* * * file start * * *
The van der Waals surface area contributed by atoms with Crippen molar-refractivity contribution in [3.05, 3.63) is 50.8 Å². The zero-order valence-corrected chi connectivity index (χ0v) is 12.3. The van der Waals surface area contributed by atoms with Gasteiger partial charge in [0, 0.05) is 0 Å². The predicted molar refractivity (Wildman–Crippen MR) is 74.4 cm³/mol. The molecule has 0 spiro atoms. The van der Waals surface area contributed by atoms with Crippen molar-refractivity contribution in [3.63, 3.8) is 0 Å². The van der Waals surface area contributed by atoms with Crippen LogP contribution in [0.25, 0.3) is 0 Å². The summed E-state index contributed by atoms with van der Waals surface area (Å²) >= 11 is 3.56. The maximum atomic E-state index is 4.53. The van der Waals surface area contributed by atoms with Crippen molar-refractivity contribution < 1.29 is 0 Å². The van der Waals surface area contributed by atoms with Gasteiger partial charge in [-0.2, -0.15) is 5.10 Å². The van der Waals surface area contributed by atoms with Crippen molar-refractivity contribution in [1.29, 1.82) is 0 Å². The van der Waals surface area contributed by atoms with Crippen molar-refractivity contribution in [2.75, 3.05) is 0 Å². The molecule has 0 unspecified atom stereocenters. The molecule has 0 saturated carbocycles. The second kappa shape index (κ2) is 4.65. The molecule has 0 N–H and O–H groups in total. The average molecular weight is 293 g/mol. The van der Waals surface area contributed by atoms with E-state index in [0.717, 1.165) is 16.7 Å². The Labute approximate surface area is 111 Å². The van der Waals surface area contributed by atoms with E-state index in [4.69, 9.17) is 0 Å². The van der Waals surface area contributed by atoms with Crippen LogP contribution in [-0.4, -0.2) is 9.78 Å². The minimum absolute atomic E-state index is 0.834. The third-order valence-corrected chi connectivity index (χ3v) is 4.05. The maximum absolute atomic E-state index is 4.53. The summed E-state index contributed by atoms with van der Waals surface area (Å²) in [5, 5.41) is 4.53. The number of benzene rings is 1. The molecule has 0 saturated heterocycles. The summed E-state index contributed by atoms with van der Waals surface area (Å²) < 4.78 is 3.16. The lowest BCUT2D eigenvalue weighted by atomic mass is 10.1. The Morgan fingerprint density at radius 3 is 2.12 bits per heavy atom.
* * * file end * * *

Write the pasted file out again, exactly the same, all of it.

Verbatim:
The van der Waals surface area contributed by atoms with Crippen molar-refractivity contribution in [3.05, 3.63) is 50.8 Å². The zero-order valence-corrected chi connectivity index (χ0v) is 12.3. The van der Waals surface area contributed by atoms with Gasteiger partial charge in [0, 0.05) is 0 Å². The predicted molar refractivity (Wildman–Crippen MR) is 74.4 cm³/mol. The molecule has 0 spiro atoms. The van der Waals surface area contributed by atoms with Crippen molar-refractivity contribution in [3.63, 3.8) is 0 Å². The van der Waals surface area contributed by atoms with Crippen LogP contribution in [0.25, 0.3) is 0 Å². The summed E-state index contributed by atoms with van der Waals surface area (Å²) >= 11 is 3.56. The maximum atomic E-state index is 4.53. The van der Waals surface area contributed by atoms with Crippen molar-refractivity contribution < 1.29 is 0 Å². The van der Waals surface area contributed by atoms with Gasteiger partial charge in [-0.2, -0.15) is 5.10 Å². The van der Waals surface area contributed by atoms with Crippen molar-refractivity contribution in [1.29, 1.82) is 0 Å². The van der Waals surface area contributed by atoms with Crippen molar-refractivity contribution in [2.75, 3.05) is 0 Å². The molecule has 0 unspecified atom stereocenters. The molecule has 0 saturated carbocycles. The second kappa shape index (κ2) is 4.65. The molecule has 0 N–H and O–H groups in total. The average molecular weight is 293 g/mol. The van der Waals surface area contributed by atoms with E-state index in [0.717, 1.165) is 16.7 Å². The Labute approximate surface area is 111 Å². The van der Waals surface area contributed by atoms with E-state index in [4.69, 9.17) is 0 Å². The van der Waals surface area contributed by atoms with Crippen LogP contribution in [-0.4, -0.2) is 9.78 Å². The minimum absolute atomic E-state index is 0.834. The third-order valence-corrected chi connectivity index (χ3v) is 4.05. The maximum absolute atomic E-state index is 4.53. The summed E-state index contributed by atoms with van der Waals surface area (Å²) in [5, 5.41) is 4.53. The number of benzene rings is 1. The molecule has 0 saturated heterocycles. The summed E-state index contributed by atoms with van der Waals surface area (Å²) < 4.78 is 3.16. The lowest BCUT2D eigenvalue weighted by atomic mass is 10.1. The Morgan fingerprint density at radius 3 is 2.12 bits per heavy atom.